The Unapologetic Mathematician

Mathematics for the interested outsider

The Dominance Order on Tabloids

Sorry, this should have gone up last Friday.

If \{t\} is a Young tabloid with shape \lambda\vdash n, we can define tabloids \{t^i\} for each i from 1 to n by letting \{t^i\} be formed by the entries in \{t\} less than or equal to i. We define \lambda^i to be the shape of \{t^i\} as a composition. For example, if we have

\displaystyle\{t\}=\begin{array}{cc}\cline{1-2}2&3\\\cline{1-2}1&4\\\cline{1-2}\end{array}

then we define

\displaystyle\begin{aligned}\{t^1\}&=\begin{array}{c}\cline{1-1}\\\cline{1-1}1\\\cline{1-1}\end{array}\\\lambda^1&=(0,1)\\\{t^2\}&=\begin{array}{c}\cline{1-1}2\\\cline{1-1}1\\\cline{1-1}\end{array}\\\lambda^2&=(1,1)\\\{t^3\}&=\begin{array}{cc}\cline{1-2}2&3\\\cline{1-2}1&\\\cline{1-1}\end{array}\\\lambda^3&=(2,1)\\\{t^4\}&=\begin{array}{cc}\cline{1-2}2&3\\\cline{1-2}1&4\\\cline{1-2}\end{array}\\\lambda^4&=(2,2)\end{aligned}

Along the way we see why we might want to consider a composition like (0,1) with a zero part.

Anyway, now we define a dominance order on tabloids. If \{s\} and \{t\} are two tabloids with composition sequences \lambda^i and \mu^i, respectively, then we say \{s\} “dominates” \{t\} — and we write \{s\}\triangleright\{t\} — if \lambda^i dominates \mu^i for all i.

As a (big!) example, we can write down the dominance order on all tabloids of shape (2,2):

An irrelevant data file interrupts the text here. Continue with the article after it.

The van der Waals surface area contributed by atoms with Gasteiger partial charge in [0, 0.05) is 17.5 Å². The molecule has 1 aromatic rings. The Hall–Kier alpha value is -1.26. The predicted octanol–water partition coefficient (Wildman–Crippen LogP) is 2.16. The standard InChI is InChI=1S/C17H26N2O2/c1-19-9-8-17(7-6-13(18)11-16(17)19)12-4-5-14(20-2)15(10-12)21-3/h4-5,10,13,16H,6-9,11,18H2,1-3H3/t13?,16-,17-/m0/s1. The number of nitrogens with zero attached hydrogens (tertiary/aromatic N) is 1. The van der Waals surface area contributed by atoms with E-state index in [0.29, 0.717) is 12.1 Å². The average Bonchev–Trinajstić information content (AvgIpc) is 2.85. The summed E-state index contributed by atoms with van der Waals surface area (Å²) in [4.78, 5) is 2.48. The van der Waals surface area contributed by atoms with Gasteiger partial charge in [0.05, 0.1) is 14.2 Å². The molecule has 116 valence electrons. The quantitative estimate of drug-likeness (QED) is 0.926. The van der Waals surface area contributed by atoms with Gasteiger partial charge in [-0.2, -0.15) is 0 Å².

\displaystyle\begin{array}{ccccc}&&\begin{array}{cc}\cline{1-2}1&2\\\cline{1-2}3&4\\\cline{1-2}\end{array}&&\\&&\uparrow&&\\&&\begin{array}{cc}\cline{1-2}1&3\\\cline{1-2}2&4\\\cline{1-2}\end{array}&&\\&\nearrow&&\nwarrow&\\\begin{array}{cc}\cline{1-2}2&3\\\cline{1-2}1&4\\\cline{1-2}\end{array}&&&&\begin{array}{cc}\cline{1-2}1&4\\\cline{1-2}2&3\\\cline{1-2}\end{array}\\&\nwarrow&&\nearrow&\\&&\begin{array}{cc}\cline{1-2}2&4\\\cline{1-2}1&3\\\cline{1-2}\end{array}&&\\&&\uparrow&&\\&&\begin{array}{cc}\cline{1-2}3&4\\\cline{1-2}1&2\\\cline{1-2}\end{array}&&\end{array}

It’s an exercise to verify that these are indeed all the tabloids with this shape. For each arrow, we can verify the dominance. As an example, let’s show that

\displaystyle\begin{array}{cc}\cline{1-2}1&2\\\cline{1-2}3&4\\\cline{1-2}\end{array}\trianglerighteq\begin{array}{cc}\cline{1-2}2&3\\\cline{1-2}1&4\\\cline{1-2}\end{array}

First, let’s write down their composition sequences:

\displaystyle\begin{array}{c|cc}i&\lambda^i&\mu^i\\\cline{1-3}1&(1)&(0,1)\\2&(2)&(1,1)\\3&(2,1)&(2,1)\\4&(2,2)&(2,2)\end{array}

Now it should be easy to see on each row that \lambda^i\trianglerighteq\mu^i. As another example, let’s try to compare \begin{array}{cc}\cline{1-2}2&3\\\cline{1-2}1&4\\\cline{1-2}\end{array} and \begin{array}{cc}\cline{1-2}1&4\\\cline{1-2}2&3\\\cline{1-2}\end{array}. Again, we write down their composition sequences:

\displaystyle\begin{array}{c|cc}i&\lambda^i&\mu^i\\\cline{1-3}1&(0,1)&(1)\\2&(1,1)&(1,1)\\3&(2,1)&(1,2)\\4&(2,2)&(2,2)\end{array}

We see that \lambda^1\not\trianglerighteq\mu^1, but \mu^3\not\trianglerighteq\lambda^3. Thus neither tabloid dominates the other. The other examples to verify this diagram are all similarly straightforward.

January 10, 2011 Posted by | Algebra, Representation Theory, Representations of Symmetric Groups | 4 Comments

   

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